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India OKs New Measures to Help Victims of 1984 Bhopal Gas Leak


The Indian government has approved a host of new measures to help tens of thousands of victims of a toxic gas leak from a Union Carbide plant in the city of Bhopal in 1984. The deadly leak has killed an estimated 20,000 people since it took place.

The new measures approved by India's federal Cabinet include doubling compensation to about $22,000 for the families of those who died due to a toxic gas leak from a Union Carbide plant 26 years ago in Bhopal. Those who were disabled or became sick also will get enhanced compensation.

The government says it also will improve medical facilities for the tens of thousands of people still coping with the after effects of the gas leak. Additionally, it is promising to clean up by 2012 the toxic waste still lying at the abandoned site of the plant.

The measures were recommended by a group of ministers established following an outcry over two-year prison terms handed out to seven Indian managers of Union Carbide earlier this month in connection with the industrial accident. Not only were the sentences seen as relatively light for a disaster that affected tens of thousands, there also was resentment that no one in the American corporation had been held accountable.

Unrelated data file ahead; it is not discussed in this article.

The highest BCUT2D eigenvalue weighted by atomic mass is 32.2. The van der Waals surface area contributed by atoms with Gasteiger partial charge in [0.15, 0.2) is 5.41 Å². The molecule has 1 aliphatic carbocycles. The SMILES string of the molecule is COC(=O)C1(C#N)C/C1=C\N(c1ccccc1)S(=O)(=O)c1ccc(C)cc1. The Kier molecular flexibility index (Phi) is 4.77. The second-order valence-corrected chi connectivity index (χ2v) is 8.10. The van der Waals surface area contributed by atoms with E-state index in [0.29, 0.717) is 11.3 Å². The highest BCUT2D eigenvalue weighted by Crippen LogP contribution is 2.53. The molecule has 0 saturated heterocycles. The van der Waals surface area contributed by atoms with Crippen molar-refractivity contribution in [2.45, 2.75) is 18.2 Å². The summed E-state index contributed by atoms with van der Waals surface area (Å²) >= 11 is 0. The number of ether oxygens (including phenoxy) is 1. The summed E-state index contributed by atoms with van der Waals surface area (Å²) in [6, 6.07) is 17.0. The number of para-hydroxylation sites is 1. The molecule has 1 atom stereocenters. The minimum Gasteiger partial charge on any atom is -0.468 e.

Information Minister Ambika Soni says the government will make renewed efforts for the extradition of Warren Anderson, who headed Union Carbide when the gas leak took place. He faces charges in India, but the U.S. government has previously turned down a request for his extradition.

"Additional material in support of the request for extradition of Warren Anderson will be put together by concerned agencies and the ministry of external affairs will thereafter press the request for extradition with the U.S. government," says Soni.

The government plans to petition the Supreme Court to reconsider the charges brought against Anderson and the Indian managers of Union Carbide. There have been many questions raised as to why the charges against them had been reduced from culpable homicide to criminal negligence, which attract a lighter sentence.

The government says it also will explore the possibility of getting more compensation from Dow Chemical, which bought Union Carbide. Dow Chemical has already rejected any liability, saying that Union Carbide had settled all claims with a payment of $470 million to the Indian government in 1989.

Groups and activists who have long demanded that the government do more to help the victims of the Bhopal disaster said the new action being planned by the government is welcome, but still not enough to address the needs of those who have suffered for years.

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